Young's Convolution Inequality
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Young's Convolution Inequality

In mathematics, Young's convolution inequality is a mathematical inequality about the convolution of two functions,[1] named after William Henry Young.

## Statement

### Euclidean Space

In real analysis, the following result is called Young's convolution inequality:[2]

Suppose f is in Lp(Rd) and g is in Lq(Rd) and

${\displaystyle {\frac {1}{p}}+{\frac {1}{q}}={\frac {1}{r}}+1}$

with 1 p, q r

${\displaystyle \|f*g\|_{r}\leq \|f\|_{p}\|g\|_{q}.}$

Here the star denotes convolution, Lp is Lebesgue space, and

${\displaystyle \|f\|_{p}={\Bigl (}\int _{\mathbf {R} ^{d}}|f(x)|^{p}\,dx{\Bigr )}^{1/p}}$

denotes the usual Lp norm.

Equivalently, if ${\displaystyle p,q,r\geq 1}$ and ${\displaystyle \textstyle {\frac {1}{p}}+{\frac {1}{q}}+{\frac {1}{r}}=2}$ then

${\displaystyle \int _{\mathbf {R} ^{d}}\int _{\mathbf {R} ^{d}}f(x)g(x-y)h(y)\,\mathrm {d} x\,\mathrm {d} y\leq \left(\int _{\mathbf {R} ^{d}}\vert f\vert ^{p}\right)^{\frac {1}{p}}\left(\int _{\mathbf {R} ^{d}}\vert g\vert ^{q}\right)^{\frac {1}{q}}\left(\int _{\mathbf {R} ^{d}}\vert h\vert ^{r}\right)^{\frac {1}{r}}}$

### Generalizations

Young's convolution inequality has a natural generalization in which we replace ${\displaystyle \mathbb {R} ^{d}}$ by a unimodular group ${\displaystyle G}$. If we let ${\displaystyle \mu }$ be a bi-invariant Haar measure on ${\displaystyle G}$ and we let ${\displaystyle f,g:G\to \mathbb {R} }$ or ${\displaystyle \mathbb {C} }$ be integrable functions, then we define ${\displaystyle f*g}$ by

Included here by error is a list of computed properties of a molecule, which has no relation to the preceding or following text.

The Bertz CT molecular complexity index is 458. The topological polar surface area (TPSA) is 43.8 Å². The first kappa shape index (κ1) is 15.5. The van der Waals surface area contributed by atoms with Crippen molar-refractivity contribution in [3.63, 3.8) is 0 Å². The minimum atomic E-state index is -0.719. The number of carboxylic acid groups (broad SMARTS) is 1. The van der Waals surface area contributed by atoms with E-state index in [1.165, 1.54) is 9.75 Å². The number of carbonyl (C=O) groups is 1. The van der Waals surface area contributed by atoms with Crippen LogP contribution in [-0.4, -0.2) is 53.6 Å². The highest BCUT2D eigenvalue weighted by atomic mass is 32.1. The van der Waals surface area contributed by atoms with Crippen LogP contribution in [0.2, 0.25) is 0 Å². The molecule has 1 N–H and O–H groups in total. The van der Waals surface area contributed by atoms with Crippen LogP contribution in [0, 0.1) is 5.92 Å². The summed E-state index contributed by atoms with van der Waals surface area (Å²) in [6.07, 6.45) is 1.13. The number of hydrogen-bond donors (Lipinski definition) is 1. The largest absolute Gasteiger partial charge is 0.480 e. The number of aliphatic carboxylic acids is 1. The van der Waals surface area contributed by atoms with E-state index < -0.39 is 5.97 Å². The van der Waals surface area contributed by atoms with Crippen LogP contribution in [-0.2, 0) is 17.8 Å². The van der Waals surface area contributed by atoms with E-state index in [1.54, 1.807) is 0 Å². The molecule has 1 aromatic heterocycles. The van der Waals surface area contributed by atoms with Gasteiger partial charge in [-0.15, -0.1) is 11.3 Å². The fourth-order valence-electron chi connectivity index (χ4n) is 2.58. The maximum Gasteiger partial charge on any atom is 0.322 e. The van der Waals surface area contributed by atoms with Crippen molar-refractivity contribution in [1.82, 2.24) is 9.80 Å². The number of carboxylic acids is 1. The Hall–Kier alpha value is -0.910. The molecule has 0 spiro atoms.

${\displaystyle f*g(x)=\int _{G}f(y)g(y^{-1}x)\,\mathrm {d} \mu (y).}$

Then in this case, Young's inequality states that for ${\displaystyle f\in L^{p}(G,\mu )}$ and ${\displaystyle g\in L^{q}(G,\mu )}$ and ${\displaystyle p,q,r\in [1,\infty ]}$ such that

${\displaystyle {\frac {1}{p}}+{\frac {1}{q}}={\frac {1}{r}}+1}$

we have a bound

${\displaystyle \lVert f*g\rVert _{r}\leq \lVert f\rVert _{p}\lVert g\rVert _{q}.}$

Equivalently, if ${\displaystyle p,q,r\geq 1}$ and ${\displaystyle \textstyle {\frac {1}{p}}+{\frac {1}{q}}+{\frac {1}{r}}=2}$ then

${\displaystyle \int _{G}\int _{G}f(x)g(y^{-1}x)h(y)\,\mathrm {d} \mu (x)\,\mathrm {d} \mu (y)\leq \left(\int _{G}\vert f\vert ^{p}\right)^{\frac {1}{p}}\left(\int _{G}\vert g\vert ^{q}\right)^{\frac {1}{q}}\left(\int _{G}\vert h\vert ^{r}\right)^{\frac {1}{r}}.}$

Since ${\displaystyle \mathbb {R} ^{d}}$ is in fact a locally compact abelian group (and therefore unimodular) with the Lebesgue measure the desired Haar measure, this is in fact a generalization.

## Applications

An example application is that Young's inequality can be used to show that the heat semigroup is a contracting semigroup using the L2 norm (i.e. the Weierstrass transform does not enlarge the L2 norm).

## Proof

### Proof by Hölder's inequality

Young's inequality has an elementary proof with the non-optimal constant 1.[3]